- The Washington Times - Thursday, May 3, 2007

SAN DIEGO — There’s a common saying in baseball that players, coaches and managers use when a team is struggling at this stage of the season.

“It’s still early,” they will say, often adding that real judgments can’t be made about a club until it reaches the 30- or 40-game mark.

That has been a common phrase around the Washington Nationals’ clubhouse the last few weeks as the team fights through its offensive struggles. But it might not fly much longer.

The Nationals had played 27 games entering last night, and after getting shut out in two of their previous three contests, at least one veteran leader voiced his concern about the club’s lackluster performance at the plate.

“It’s not acceptable to keep saying, ‘Oh it’s all right. The season’s early. We’re going to get out of this.’ That’s not acceptable,” catcher Brian Schneider said following Tuesday night’s 3-0 loss to the San Diego Padres in which Washington managed just three hits. “We need to get the job done now. We just haven’t done it. The pitching staff’s doing the job for us right now. We need to get them some runs.”

The Nationals have done a poor job supporting their surprisingly effective starting rotation in recent weeks. The rotation posted a 2.88 ERA over its last eight games, yet managed to earn only three wins because the lineup produced an average of 2.38 runs.

Those numbers only cover the last eight games, but that has been a season-long problem. Washington ranks last in the National League in batting average (.230), runs (81), homers (12), slugging percentage (.326) and total bases (304), third-to-last in on-base percentage (.311) and second-to-last in runners left on base (223).

It’s that last category that weighs most on hitting coach Mitchell Page’s mind. Page admittedly isn’t concerned with players’ batting averages right now. He’s more concerned with their lack of production in clutch situations and the pressure they’re putting on themselves to succeed in those situations.

“I just think they’re trying to do too much instead of staying within themselves and looking for a good, quality pitch to hit,” Page said before last night’s game. “They might get that pitch, but they’re overswinging and popping it up. I think they’re trying to do a little bit extra than what they’d normally do.”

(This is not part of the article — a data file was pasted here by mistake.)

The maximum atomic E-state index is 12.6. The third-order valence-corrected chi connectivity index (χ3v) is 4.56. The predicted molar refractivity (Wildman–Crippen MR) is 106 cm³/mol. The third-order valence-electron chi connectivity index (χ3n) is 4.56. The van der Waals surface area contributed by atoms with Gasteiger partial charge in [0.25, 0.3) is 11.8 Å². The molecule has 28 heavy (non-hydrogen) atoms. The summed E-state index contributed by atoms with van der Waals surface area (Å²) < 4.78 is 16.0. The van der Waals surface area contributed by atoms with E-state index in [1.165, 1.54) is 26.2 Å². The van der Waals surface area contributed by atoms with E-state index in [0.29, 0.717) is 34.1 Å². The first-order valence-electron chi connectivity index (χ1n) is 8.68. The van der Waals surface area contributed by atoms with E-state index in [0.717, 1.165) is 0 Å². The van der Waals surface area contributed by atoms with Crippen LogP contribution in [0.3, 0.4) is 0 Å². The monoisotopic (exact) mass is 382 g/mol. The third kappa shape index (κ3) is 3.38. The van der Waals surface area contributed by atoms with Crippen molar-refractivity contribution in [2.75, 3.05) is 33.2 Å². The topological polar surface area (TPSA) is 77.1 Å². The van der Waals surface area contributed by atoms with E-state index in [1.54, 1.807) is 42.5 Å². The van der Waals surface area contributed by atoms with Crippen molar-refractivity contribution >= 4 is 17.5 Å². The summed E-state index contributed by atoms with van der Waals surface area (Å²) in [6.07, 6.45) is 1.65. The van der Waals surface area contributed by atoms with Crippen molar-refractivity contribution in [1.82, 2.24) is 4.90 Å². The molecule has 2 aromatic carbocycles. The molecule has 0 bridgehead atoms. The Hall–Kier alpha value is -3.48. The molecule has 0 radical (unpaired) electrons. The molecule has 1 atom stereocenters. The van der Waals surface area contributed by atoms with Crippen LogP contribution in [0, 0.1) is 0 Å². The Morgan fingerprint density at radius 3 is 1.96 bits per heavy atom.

It would be one thing if only one or two mainstays in the Nationals’ lineup were struggling. But as Page noted, nearly every one of his regulars (aside from perhaps center fielder Ryan Church) has been in some kind of funk since Opening Day.

Ryan Zimmerman is hitting only .230 with one homer and eight RBI. Austin Kearns has driven in just seven runs. Leadoff man Felipe Lopez’s average is down to .257, and Dmitri Young’s has dropped to .245. Schneider needed two hits Tuesday night to raise his average to .203.

“I think it’s contagious,” Zimmerman said. “Hitting is contagious, good and bad. It’s frustrating, but it’s part of the game. You’ve just got to go through it.”

The Nationals are quick to point out they have been playing without a healthy lineup all season. Starters Nook Logan and Cristian Guzman each got hurt Opening Day and haven’t played since, and while both players are known more for their defense than their bats, their expected return to the lineup next week should help bolster the club’s bench.

The biggest void in the Washington lineup, though, remains cleanup hitter Nick Johnson, who has been sorely missed since he broke his right leg in September in New York. The Nationals have not been able to make up for the lack of Johnson’s production in the heart of the lineup, not to mention the domino effect he has on the players around him.

“It just makes everybody better,” manager Manny Acta said. “I’ve been on the other side, and he’s a guy that other teams fear. He’s good, let’s put it that way.”

It was an encouraging sign, then, when Johnson yesterday hit balls off a tee for the first time since suffering his injury. The 28-year-old admittedly struggled to make solid contact in his first extensive swinging session in seven months, but he’s hopeful his stroke will come back quickly as he progresses through his rehabilitation program.

There remains no official timetable on Johnson’s return — he still hasn’t hit live pitching or taken ground balls in the field — but he has made significant strides the last couple of weeks and is pining for the day he returns to the lineup.

“I’ve been antsy,” he said. “I’d like to get out there and compete. I just can’t do it right now.”

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